The Jacksonville Port Authority completed a two-week “Elite” cargo move of U.S. military equipment Sunday at Blount Island Marine Terminal.
Over a thousand pieces of equipment arrived at Blount Island from Fort Campbell, Ky., to be sent to Europe for use in a training mission. As an Elite move, the operation was one of the largest and most important equipment moves of the year, JaxPort officials said.
Conducted by the Jacksonville Detachment at Blount Island, the operation saw the U.S.-flagged vehicle carrier ARC Endurance loaded with roughly 1,450 pieces of equipment, including AH-64 Apache attack helicopters, UH-60 Black Hawk utility helicopters and various wheeled vehicles and support equipment.
JaxPort has access to 40 daily trains and three major interstate highways, making it “one of the nation’s most diversified ports, and our ability to support the military is an important part of our diversification strategy,” CEO Eric Green said.
Jacksonville is one of 17 U.S. Strategic Seaports that are on-call to move military cargo for national defense, humanitarian aid and disaster relief. It is the only port in Florida to have this distinction.
In March of last year, JaxPort was called on to move helicopters, vehicles and other cargo for the U.S. Army’s 101st Airborne Division. The equipment was sent to Kentucky following the 101st Airborne Division’s deployment overseas.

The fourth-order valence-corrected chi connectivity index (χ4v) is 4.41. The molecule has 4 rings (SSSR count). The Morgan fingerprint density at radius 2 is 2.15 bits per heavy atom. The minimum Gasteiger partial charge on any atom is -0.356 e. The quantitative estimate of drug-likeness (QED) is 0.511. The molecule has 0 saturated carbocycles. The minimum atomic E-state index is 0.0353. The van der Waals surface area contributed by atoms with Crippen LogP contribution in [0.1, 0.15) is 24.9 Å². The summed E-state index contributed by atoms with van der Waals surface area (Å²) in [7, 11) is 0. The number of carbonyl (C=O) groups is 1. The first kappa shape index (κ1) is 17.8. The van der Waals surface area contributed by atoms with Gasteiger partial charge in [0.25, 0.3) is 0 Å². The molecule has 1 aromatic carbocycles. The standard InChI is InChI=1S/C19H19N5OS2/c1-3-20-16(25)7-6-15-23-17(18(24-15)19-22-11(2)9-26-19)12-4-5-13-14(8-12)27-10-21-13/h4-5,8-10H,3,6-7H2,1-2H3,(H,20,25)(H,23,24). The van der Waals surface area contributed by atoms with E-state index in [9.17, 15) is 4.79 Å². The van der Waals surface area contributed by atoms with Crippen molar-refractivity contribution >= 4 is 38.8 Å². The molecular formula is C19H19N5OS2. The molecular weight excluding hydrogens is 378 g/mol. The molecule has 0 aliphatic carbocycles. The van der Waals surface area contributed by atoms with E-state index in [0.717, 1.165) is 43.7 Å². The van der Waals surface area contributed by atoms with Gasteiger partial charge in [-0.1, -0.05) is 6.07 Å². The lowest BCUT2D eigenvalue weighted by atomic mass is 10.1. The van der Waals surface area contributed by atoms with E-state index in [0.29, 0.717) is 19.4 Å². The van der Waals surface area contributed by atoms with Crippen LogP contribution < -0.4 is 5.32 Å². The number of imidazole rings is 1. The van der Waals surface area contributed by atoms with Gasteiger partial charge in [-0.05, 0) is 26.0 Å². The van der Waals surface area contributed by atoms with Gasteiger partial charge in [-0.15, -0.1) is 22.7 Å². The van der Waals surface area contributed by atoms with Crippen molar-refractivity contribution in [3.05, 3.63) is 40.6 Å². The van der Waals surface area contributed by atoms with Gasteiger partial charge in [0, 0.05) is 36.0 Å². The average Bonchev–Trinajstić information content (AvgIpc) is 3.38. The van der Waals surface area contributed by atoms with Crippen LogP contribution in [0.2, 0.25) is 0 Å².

Again in September 2019, the port facilitated the largest operation at JaxPort since Operation Iraqi Freedom in 2003, loading over 2,000 battle tanks and artillery onto vessels bound for Europe, officials said.
“Support from JaxPort, as well as our trucking and rail partners here in Jacksonville, has been phenomenal,” said Lt. Col. Thomas Patterson III from the 832nd Transportation Battalion. “In large moves like this one, efficiency is key to ensuring the best use of taxpayer dollars. Jacksonville offers the strategic value, expertise and flexibility to seamlessly get it all done.”
In a recent ruling by a federal judge, the Army Corps was allowed to continue an 11-mile dredging project of the St. Johns to the Blount Island Marine Terminal, a six-year project intended to deepen the river to 47 feet to meet the needs of larger cargo ships.
© 2020 The Florida Times-Union
Distributed by Tribune Content Agency, LLC.